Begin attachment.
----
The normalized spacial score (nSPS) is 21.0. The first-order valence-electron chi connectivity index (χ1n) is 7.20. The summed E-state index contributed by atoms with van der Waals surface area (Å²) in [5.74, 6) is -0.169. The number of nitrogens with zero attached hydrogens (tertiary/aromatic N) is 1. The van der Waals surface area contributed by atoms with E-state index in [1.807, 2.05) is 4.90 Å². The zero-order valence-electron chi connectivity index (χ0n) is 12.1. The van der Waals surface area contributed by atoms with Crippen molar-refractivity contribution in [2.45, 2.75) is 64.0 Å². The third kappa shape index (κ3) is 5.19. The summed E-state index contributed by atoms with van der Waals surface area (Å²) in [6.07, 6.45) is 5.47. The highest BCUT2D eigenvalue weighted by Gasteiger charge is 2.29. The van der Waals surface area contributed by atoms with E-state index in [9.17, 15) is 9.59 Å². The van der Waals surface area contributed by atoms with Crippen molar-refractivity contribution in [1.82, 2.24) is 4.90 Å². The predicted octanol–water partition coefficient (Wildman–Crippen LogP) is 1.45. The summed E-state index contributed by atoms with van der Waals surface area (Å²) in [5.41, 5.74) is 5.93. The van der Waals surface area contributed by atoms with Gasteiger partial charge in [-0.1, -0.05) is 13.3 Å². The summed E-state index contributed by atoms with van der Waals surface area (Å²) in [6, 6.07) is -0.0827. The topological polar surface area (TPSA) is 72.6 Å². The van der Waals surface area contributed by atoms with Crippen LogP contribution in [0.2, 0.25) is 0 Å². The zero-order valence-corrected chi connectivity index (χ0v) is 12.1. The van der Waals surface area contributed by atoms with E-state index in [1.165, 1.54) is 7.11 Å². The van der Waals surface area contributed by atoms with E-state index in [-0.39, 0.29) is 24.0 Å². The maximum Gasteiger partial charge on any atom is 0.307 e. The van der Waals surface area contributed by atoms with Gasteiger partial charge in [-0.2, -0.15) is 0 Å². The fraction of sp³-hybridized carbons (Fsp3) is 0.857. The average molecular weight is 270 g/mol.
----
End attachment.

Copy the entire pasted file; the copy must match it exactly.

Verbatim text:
The normalized spacial score (nSPS) is 21.0. The first-order valence-electron chi connectivity index (χ1n) is 7.20. The summed E-state index contributed by atoms with van der Waals surface area (Å²) in [5.74, 6) is -0.169. The number of nitrogens with zero attached hydrogens (tertiary/aromatic N) is 1. The van der Waals surface area contributed by atoms with E-state index in [1.807, 2.05) is 4.90 Å². The zero-order valence-electron chi connectivity index (χ0n) is 12.1. The van der Waals surface area contributed by atoms with Crippen molar-refractivity contribution in [2.45, 2.75) is 64.0 Å². The third kappa shape index (κ3) is 5.19. The summed E-state index contributed by atoms with van der Waals surface area (Å²) in [6.07, 6.45) is 5.47. The highest BCUT2D eigenvalue weighted by Gasteiger charge is 2.29. The van der Waals surface area contributed by atoms with E-state index in [9.17, 15) is 9.59 Å². The van der Waals surface area contributed by atoms with Crippen molar-refractivity contribution in [1.82, 2.24) is 4.90 Å². The predicted octanol–water partition coefficient (Wildman–Crippen LogP) is 1.45. The summed E-state index contributed by atoms with van der Waals surface area (Å²) in [5.41, 5.74) is 5.93. The van der Waals surface area contributed by atoms with Gasteiger partial charge in [-0.1, -0.05) is 13.3 Å². The summed E-state index contributed by atoms with van der Waals surface area (Å²) in [6, 6.07) is -0.0827. The topological polar surface area (TPSA) is 72.6 Å². The van der Waals surface area contributed by atoms with Crippen LogP contribution in [0.2, 0.25) is 0 Å². The zero-order valence-corrected chi connectivity index (χ0v) is 12.1. The van der Waals surface area contributed by atoms with E-state index in [1.165, 1.54) is 7.11 Å². The van der Waals surface area contributed by atoms with E-state index in [-0.39, 0.29) is 24.0 Å². The maximum Gasteiger partial charge on any atom is 0.307 e. The van der Waals surface area contributed by atoms with Gasteiger partial charge in [-0.2, -0.15) is 0 Å². The fraction of sp³-hybridized carbons (Fsp3) is 0.857. The average molecular weight is 270 g/mol.